A blog about reputation, marketing and employee morale.

Introducing The Goodwill Blog

Posted by Janet Smith on April 1, 2008

I’ve seen statistics that more than 125,000 new blogs make their debut each and every day. And today, this is one of them. I’ve been thinking about starting this blog for a long time, while my partner Drew and I have been hard at work launching The Power of Goodwill. It’s been on my to-do list for a lot of weeks. I’ve noodled around with various ideas for topics and have written a sample paragraph or two. Thanks to John Jantsch, a great guy and the genius founder of Duct Tape Marketing, for helping to push me into the blogosphere. (John: It didn’t happen as quickly as I hoped it would, but finally—here I am!)

Every few days, I’ll write in this blog about reputation, employee morale, and the connection between the two. If you become a regular reader, and I hope you will, I’m warning you now that you’ll get tired of this statement: If you don’t treat your employees like they’re number one…your employees won’t make your customers feel like they’re number one. Employees who feel marginalized care less about quality, meeting deadlines, going the extra mile, and being innovative. They complain to each other—which is normal. But many more of these unhappy/unengaged employees (more of them than you think, and more often than you think) complain to your customers—which is damaging. Anyone who has ever worked pretty much knows the harm that unhappy and/or unengaged employees do to an organization and ultimately, to its reputation.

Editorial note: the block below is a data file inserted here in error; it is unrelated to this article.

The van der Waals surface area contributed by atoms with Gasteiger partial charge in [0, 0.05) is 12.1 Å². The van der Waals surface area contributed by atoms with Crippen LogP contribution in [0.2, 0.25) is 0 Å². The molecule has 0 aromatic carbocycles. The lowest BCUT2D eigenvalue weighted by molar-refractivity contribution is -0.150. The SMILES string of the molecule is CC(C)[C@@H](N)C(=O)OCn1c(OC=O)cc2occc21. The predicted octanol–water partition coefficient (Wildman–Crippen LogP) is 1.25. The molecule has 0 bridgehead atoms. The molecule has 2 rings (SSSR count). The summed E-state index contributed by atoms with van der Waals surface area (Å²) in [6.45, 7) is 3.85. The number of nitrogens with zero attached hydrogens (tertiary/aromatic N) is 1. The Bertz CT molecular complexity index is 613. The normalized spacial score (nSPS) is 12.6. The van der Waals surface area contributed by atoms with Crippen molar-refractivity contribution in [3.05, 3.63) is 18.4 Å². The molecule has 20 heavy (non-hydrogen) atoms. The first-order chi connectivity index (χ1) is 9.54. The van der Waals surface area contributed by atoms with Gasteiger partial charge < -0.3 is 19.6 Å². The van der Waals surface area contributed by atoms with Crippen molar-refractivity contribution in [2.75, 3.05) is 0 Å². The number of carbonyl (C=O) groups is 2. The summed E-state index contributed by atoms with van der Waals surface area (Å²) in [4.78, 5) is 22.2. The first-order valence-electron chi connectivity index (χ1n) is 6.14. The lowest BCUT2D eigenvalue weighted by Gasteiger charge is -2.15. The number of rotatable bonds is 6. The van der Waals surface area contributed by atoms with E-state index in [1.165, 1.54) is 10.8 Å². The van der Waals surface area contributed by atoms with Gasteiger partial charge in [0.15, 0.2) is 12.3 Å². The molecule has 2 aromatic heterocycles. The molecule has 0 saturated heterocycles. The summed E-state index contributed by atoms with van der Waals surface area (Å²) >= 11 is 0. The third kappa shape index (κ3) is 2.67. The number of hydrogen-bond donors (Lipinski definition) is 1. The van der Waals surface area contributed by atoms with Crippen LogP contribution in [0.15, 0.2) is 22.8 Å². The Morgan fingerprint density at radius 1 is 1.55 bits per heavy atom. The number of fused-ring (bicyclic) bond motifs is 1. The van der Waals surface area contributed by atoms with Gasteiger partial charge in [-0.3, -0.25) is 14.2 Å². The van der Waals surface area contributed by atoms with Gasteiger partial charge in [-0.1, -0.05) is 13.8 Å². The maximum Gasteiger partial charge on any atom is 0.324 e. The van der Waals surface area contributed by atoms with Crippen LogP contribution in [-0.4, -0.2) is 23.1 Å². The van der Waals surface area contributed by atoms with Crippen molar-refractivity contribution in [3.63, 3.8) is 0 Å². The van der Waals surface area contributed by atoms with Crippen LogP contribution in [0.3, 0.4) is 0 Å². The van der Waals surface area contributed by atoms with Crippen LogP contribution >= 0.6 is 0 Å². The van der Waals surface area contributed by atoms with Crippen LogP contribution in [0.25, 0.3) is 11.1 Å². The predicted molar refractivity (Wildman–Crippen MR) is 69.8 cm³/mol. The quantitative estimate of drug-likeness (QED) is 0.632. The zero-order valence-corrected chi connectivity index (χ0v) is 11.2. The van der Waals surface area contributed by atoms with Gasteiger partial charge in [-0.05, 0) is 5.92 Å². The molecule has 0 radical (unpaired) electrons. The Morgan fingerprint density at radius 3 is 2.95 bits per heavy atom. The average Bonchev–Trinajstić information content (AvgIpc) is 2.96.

There are some great leaders and management folks who get it. Unfortunately, there are many more who don’t get it, or don’t believe it, or choose to ignore it. I created the Morale-Based Marketing System to help those that get it get better at it. And to help those that don’t get it, get it.

Like this post? Subscribe to The Goodwill Blog via RSS or email.

1 Comment

  1. Rev. Dr. Ed Golden

    When it comes to realizing that the most overlooked variable in the business world is utilization and preservation of human resources, Janet has nailed the reason why. If we are to REALLY be the world leader in industry, business, and technology, we must embrace the very simple, very pertinent, and very obvious truth about how we do what we do. When the average life span of a CEO is two years, and 5,000 people get laid off from major corporations every year (usually around Christmas time), we have not only missed the pass, we haven’t seen the ball since kickoff. It’s time to examine the very reasons why each and every person does what they do, and to find out, we have to have to courage to ask them, and the wisdom to listen to them. You can either use the Goodwill you have, or step aside and watch the ones who do. There couldn’t be a better way to turn our country around so that we operate on genuine pride instead of haste and greed. Blessings dear friends, Doc